Egbert Viele's plan for Prospect Park, 1861. From NYC-Architecture.com.

Olmstead and Vaux's revision, as seen on the 1866 Johnson map, is the basis for the park as it is today. Yet there were also substantial changes made later — the construction of Eastern Parkway and the Brooklyn Museum, for example. Indeed, even if 323 Prospect Place was built according to the 1866 Olmstead and Vaux plan, there's no explanation as to why it would be at such an angle.

Finally, I returned to an early theory involving Brooklyn's longest and oldest street: Flatbush Avenue. The road that is now Flatbush Avenue was originally the southernmost section of a network of ancient Native American paths. Broadway, in Manhattan, is also follows part of this network, which reached as far north as Albany.

Brooklyn, 1766, 'Road to Flatbush' in red. This map is from the outstanding collection assembled by the Brooklyn Genealogy Information Page. Note the intersection of the 'Road to Flatbush' and 'Road to Jamaica' in the southeastern quadrant of this map — the intersection basically survives today where Atlantic Avenue meets Flatbush Avenue.

I thought that before Brooklyn evolved into its present layout, maybe Flatbush Avenue had been further east — perhaps this block was oriented to face the old right-of-way. Yet as I examined old maps like the one above, I was struck by how similar the old route was to today's. I abandoned this theory until I saw the map below.

Map of Prospect Heights showing historic route of Flatbush Turnpike and nearby plots of land, late 1800s. 323 Prospect Place in red box. Map from New York Public Library; photo by Paul Proulx.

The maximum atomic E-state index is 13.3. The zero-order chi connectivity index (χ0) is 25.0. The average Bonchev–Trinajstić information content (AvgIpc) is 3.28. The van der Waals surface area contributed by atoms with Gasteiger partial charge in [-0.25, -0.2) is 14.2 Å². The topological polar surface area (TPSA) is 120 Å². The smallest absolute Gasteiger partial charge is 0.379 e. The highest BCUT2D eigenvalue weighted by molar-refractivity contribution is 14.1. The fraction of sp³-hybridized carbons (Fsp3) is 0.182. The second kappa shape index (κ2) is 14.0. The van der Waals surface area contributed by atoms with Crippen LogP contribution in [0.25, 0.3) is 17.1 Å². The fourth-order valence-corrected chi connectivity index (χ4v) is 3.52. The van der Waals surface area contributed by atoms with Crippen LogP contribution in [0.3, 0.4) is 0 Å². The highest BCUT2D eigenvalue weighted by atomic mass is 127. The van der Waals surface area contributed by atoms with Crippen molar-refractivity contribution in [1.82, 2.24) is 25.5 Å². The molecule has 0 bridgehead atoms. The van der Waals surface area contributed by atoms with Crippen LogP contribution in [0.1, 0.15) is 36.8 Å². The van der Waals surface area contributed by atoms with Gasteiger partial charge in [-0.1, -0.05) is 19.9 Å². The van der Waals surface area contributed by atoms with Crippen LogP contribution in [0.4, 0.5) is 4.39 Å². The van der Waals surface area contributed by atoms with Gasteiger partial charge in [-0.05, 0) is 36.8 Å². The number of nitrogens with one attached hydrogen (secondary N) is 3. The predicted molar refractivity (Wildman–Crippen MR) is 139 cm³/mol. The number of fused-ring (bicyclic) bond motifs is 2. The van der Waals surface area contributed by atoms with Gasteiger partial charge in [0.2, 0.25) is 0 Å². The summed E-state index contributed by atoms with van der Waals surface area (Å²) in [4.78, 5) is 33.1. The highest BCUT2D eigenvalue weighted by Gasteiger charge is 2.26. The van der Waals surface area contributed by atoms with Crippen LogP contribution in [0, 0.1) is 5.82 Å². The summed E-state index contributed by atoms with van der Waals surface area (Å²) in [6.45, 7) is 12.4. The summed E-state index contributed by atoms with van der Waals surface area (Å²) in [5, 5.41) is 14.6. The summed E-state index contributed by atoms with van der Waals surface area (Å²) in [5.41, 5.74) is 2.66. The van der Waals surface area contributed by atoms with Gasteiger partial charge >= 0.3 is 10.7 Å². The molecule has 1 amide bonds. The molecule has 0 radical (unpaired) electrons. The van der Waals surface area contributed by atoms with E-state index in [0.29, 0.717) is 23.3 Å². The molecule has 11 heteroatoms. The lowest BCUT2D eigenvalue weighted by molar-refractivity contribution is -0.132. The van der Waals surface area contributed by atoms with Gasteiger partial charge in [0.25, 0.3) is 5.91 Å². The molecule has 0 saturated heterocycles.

Over time, the "Road to Flatbush" became the "Flatbush Turnpike", and then finally Flatbush Avenue. The secret of 323 Prospect, as revealed in map above, has to do with the thoroughfare's evolution over time.

With the old farmland boundaries overlaid atop the late 19th century street layout, it becomes clear that the lost street is the Flatbush Turnpike. Even though 323 Prospect Place didn't abut the turnpike itself, the plot of land it sits upon is oriented with the surrounding properties to face the turnpike.

Thus 323 Prospect Place owes its unusual placement to the route of the Flatbush Turnpike. While the old property boundaries facing the old route of the road have had a broad impact on the area — especially the back property lines of plots on the west side of Washington Avenue — only the buildings around 323 Prospect Place are completely oriented according to the old layout. The reasons for this exception aren't clear — the mystery remains partly unsolved. Part of me hopes I never find the answer: that way I can keep on looking.

Back to Top

Articles in this Issue

The Things We Make, by Mary Phillips-Sandy
The Sting and the Honey, by Edmund Eugene Mullins
Richard and Anna Wagner, by Douwe Draaisma
323 Prospect Place, by Josh Jackson
Letting Go: Highschool, by Jeff Steinbrink
Geography, by George Konrád
Literature, by Todd Zuniga
Risk Management, by Peter Joseph
March 2007


Josh Jackson is a writer and planning consultant in New York City. He's worked with the NYC2012 Olympic Bid, Alex Garvin & Associates, and the Project for Public Spaces. He lives in Brooklyn and writes the Built Environment Blog.

Where loss is found.

Copyright © 2008 LOST Magazine. All rights reserved.   User Agreement   Privacy Statement   LOST RSS Feed